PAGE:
A flexagon is typically made by folding a strip of polygons, where each polygon is connected by edges to two neighboring polygons. These edges serve as hinges as you flex the folded strip, uncovering hidden faces. A different variety of flexagon relies on point hinges instead of edge hinges. These point-hinged flexagons, or point flexagons, have similar behavior to their cousin, the edge flexagon, but offer interesting exploration.
Various Point Flexagons
A good place to start is with a 5-faced point flexagon made from pentagons because it flexes fairly well and has non-trivial behavior. Click on the following net (pattern) to get a larger version, then print it out and cut around the edges. Pre-flex the hinges. The taller number is used for the front face of a pentagon. Copy the smaller number on to the back side. Now fold the pentagons labeled 5 on top of each other. Then fold 4 on 4, 3 on 3 and finally 2 on 2. You should end up with a stack of polygons with 1’s on the outside. There will be two extra hinges sticking out that should be taped together.
If you lift up the first leaf (polygon) in the stack, you’ll see a pair of 2’s. Lifting the bottom leaf will reveal a pair of 5’s. You can reach into other portions of the stack but you’ll find the other faces have hinges that prohibit you from folding the stack without bending the faces. If you continue to flex the top leaf across the two hinges that connect it to other portions of the stack, you should be able to fold it across a full 360 degrees so that the 2’s are now on the top and bottom of the stack. From here you’ll find that you can reach faces 1 and 3 but the others are inaccessible. The overall behavior is summarized in the state diagram above.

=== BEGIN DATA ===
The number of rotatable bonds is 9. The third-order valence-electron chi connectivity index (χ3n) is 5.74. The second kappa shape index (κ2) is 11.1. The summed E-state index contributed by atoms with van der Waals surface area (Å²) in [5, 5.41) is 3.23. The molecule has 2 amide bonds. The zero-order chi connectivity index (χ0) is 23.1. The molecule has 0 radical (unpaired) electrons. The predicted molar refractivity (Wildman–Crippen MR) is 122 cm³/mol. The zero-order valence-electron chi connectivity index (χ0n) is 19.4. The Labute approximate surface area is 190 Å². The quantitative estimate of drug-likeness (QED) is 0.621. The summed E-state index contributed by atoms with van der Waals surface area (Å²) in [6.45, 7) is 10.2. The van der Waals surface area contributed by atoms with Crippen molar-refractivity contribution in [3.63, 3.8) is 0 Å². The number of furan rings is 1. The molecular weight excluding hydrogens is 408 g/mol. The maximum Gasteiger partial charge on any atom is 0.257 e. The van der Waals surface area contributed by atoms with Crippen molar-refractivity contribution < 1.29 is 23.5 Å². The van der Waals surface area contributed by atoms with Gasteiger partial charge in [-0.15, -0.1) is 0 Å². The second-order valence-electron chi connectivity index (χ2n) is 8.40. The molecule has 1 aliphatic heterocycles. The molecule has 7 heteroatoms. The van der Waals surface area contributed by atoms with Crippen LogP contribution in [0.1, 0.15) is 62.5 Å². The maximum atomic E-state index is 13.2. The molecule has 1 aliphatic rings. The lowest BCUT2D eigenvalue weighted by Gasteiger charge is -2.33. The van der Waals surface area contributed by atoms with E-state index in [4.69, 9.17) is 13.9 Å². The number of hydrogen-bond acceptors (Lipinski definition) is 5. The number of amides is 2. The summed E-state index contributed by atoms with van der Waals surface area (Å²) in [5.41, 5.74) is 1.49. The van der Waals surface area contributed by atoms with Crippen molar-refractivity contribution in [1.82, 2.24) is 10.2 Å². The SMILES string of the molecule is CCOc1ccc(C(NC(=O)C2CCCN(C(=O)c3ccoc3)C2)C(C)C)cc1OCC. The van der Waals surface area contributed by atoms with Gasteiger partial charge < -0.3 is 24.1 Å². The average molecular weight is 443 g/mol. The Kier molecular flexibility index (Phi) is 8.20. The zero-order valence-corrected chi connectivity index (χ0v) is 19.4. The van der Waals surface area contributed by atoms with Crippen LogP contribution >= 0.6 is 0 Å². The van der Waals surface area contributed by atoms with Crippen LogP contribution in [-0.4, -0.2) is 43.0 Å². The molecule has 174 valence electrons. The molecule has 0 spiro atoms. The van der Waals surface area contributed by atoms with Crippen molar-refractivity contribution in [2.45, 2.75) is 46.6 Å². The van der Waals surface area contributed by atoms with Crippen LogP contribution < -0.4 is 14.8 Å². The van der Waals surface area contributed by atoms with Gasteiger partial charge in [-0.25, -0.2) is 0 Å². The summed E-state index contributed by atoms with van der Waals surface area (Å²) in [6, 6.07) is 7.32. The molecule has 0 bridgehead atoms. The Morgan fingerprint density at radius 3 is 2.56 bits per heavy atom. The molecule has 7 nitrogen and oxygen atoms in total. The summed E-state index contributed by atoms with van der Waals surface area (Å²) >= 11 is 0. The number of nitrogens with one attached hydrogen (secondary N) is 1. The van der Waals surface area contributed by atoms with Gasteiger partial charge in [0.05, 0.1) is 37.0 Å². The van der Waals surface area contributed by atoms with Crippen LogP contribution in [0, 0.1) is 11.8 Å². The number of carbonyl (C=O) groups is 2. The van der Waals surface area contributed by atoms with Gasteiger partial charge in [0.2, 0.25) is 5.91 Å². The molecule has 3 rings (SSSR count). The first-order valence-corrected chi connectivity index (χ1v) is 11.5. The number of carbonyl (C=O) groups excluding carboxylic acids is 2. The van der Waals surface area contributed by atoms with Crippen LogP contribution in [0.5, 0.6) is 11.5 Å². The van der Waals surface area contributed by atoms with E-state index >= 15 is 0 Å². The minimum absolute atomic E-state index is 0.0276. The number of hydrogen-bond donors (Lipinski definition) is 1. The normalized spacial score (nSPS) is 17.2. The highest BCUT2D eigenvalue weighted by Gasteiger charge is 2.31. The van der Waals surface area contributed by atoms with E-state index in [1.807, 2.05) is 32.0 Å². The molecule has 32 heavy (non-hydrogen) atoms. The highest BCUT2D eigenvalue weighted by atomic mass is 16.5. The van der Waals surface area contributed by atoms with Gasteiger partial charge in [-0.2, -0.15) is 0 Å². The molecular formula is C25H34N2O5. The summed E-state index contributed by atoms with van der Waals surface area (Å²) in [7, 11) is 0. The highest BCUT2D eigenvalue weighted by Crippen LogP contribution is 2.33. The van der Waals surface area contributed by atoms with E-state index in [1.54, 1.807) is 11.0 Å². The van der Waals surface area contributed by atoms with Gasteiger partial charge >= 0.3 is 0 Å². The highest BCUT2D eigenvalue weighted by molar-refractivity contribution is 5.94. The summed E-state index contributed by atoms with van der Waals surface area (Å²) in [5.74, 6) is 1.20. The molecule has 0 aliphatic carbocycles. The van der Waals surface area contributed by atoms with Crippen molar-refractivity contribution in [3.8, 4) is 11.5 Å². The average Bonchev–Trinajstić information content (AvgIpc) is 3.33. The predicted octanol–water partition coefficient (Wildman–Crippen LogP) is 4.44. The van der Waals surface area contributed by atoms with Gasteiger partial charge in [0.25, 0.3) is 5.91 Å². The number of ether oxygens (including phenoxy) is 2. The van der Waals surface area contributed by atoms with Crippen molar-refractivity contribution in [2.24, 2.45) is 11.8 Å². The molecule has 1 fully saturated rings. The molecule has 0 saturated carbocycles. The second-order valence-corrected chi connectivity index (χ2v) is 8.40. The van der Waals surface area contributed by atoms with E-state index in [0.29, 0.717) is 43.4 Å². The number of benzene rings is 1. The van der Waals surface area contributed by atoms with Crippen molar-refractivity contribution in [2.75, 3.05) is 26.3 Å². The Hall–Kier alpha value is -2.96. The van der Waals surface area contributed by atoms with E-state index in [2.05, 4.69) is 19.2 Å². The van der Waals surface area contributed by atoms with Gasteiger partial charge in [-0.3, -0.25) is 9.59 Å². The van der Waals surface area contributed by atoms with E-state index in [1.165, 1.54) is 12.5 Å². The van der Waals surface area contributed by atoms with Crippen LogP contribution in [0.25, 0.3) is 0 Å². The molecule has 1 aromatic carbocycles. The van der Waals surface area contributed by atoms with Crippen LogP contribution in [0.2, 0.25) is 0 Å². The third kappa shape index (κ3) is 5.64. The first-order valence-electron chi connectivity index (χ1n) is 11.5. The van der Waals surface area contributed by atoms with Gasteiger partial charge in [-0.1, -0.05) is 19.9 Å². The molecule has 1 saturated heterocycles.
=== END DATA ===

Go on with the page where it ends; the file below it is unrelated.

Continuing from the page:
A point flexagon is a stack of polygons. The faces can be numbered such that the top and bottom faces always have matching numbers, even as you continue to flex it. “Flexing” the point flexagon involves reaching into the stack and folding one portion of the stack across the pair of adjacent vertices that serve as the hinge so that you have a stack again, where you’ll find a new pair of faces has been revealed. As a result of the internal structure of some point flexagons, you may find that some faces can’t be directly accessed from a given face because there’s more than just a pair of adjacent vertices to that face. Like the edge flexagon, this can require you to go through intermediate flexes to reach them.